Magazine Article | May 9, 2017

Pharma Embraces The Cloud ... Cautiously

Source: Life Science Leader

By Gail Dutton, Contributing Writer
Follow Me On Twitter @GailLdutton

Pharmaceutical companies that have, until recently, eschewed cloud computing are migrating applications into that environment. Adoption began gradually, first with functions that aren’t mission-critical. After a few years’ experience, they’re still cautious, seeking to adopt the cloud strategically while minimizing risks.

Santen, a Japanese pharmaceutical company specializing in ophthalmology, uses the cloud-based SAS data analytics platform to collaborate with its global team of programmers, statisticians, and scientists. “We wanted a centralized location for all our data from all of our sites,” says Nina Worden, director of statistical programming at Santen.

As a benefit, “Everyone is working off the same version of the data. Study results can be combined for exploratory analysis, eliminating the need to email snapshots of data with updates later.” Consequently, charts, graphs, and reports are more current and accurate.

The Software as a Service (SaaS) model Santen uses from SAS offers the ability to assign levels of access to specific individuals or groups. “For example, we can permit access to a single file without also giving a user access to all the contents within its folder. Our CRO in China, for instance, has contractor access, while our own programmers in California have slightly higher access,” Worden explains.

The analytics application is 21 CFR Part 11-compliant, which allows audit logs and version control for documents. “Each modification to a program is logged by the system, and reports can be produced to document these changes.”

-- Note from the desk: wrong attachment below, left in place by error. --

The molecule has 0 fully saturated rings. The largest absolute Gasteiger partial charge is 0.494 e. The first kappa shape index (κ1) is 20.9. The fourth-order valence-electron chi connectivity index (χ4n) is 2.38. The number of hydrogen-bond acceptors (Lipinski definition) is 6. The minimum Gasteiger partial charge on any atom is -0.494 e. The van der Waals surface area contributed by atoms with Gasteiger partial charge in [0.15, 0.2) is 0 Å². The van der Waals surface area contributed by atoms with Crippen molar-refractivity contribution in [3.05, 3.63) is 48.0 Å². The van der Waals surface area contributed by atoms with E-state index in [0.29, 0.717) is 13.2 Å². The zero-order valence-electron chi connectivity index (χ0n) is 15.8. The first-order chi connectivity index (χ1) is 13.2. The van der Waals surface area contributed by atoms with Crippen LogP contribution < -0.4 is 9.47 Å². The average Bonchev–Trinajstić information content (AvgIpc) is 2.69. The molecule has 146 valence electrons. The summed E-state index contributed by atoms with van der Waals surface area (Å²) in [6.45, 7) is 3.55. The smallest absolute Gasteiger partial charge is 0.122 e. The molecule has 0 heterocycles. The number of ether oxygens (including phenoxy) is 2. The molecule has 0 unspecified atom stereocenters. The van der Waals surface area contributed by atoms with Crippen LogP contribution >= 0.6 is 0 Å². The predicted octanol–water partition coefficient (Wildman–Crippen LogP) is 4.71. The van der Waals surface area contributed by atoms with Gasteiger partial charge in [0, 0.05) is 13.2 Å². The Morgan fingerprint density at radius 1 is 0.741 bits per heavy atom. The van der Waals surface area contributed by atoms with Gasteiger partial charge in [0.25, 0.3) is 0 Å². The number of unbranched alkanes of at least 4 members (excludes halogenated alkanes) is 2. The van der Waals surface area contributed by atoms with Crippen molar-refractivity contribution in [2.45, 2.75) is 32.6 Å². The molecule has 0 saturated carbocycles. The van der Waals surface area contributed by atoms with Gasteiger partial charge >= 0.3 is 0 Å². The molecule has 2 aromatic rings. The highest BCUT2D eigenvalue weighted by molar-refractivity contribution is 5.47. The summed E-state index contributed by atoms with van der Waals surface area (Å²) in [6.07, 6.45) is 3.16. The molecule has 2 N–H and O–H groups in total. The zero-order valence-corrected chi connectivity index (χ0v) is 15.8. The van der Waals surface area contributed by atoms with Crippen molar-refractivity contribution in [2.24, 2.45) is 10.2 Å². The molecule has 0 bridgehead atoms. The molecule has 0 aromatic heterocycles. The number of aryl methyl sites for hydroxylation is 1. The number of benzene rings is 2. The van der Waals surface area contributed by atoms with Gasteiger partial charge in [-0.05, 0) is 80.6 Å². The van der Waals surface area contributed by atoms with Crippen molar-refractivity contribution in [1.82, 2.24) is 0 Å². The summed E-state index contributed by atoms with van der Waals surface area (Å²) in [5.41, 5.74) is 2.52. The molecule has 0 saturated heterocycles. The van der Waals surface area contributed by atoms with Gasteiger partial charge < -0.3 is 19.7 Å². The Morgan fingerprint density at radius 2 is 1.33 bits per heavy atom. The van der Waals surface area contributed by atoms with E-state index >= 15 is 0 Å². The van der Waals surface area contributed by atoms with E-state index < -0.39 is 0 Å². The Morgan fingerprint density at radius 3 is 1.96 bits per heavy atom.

Learning the UNIX operating system was the main challenge for Santen’s team as it migrated analytics from its Windows-based PC SAS application (which ran on a server) to the cloud-based SAS application. “My programmers had to get used to minor coding differences,” Worden says. Likewise, managers needed to learn how the application was structured in terms of storage allocations for development and production space. Sometimes new processes had to be created to manage those areas efficiently.

"Some of our smaller operations and marketing analytics projects have leveraged the cloud."

Andy Newsom
SVP & CIO, CSL Behring


For example, the development system, production area, and repository are each separate, which effectively partitions storage. Managers need to be aware of that when they allocate space. They also need to be aware of where data is stored to ensure, for instance, that classified data isn’t stored on virtual servers with lesser security protections. Other changes included new data-handling processes that enabled allowed portions of studies to be reviewed and new rules on when or whether data could be downloaded from the SAS cloud.

Any inconvenience was more than offset by gains in efficiency and oversight. Creating a centralized database that is available to researchers at all of Santen’s sites virtually guarantees that, as datasets evolve, analysts are working with the most current versions. Throughout the organization, Worden says, “Results are more consistent.”

The single system also helps Worden manage projects across the enterprise. Using a single application makes it easier for developers to create macros and tools they can share with colleagues at other sites. Therefore, “with programmers in China, Japan, and California, we can hand off tasks across time zones so the work continues, nearly around the clock.”

Santen has been in the cloud for approximately five years, but “we’ve really seen the benefit in the past three years, when we added our sites in China and Japan to the cloud. Adopting cloud computing has broadened our ability to be truly global and more efficient,” Worden says. “It helps us foresee possibilities beyond our core mission. For example, we could use the cloud as a combined area for studies and to conduct exploratory analysis that could shape the design of a future study in a way that streamlines data mining.”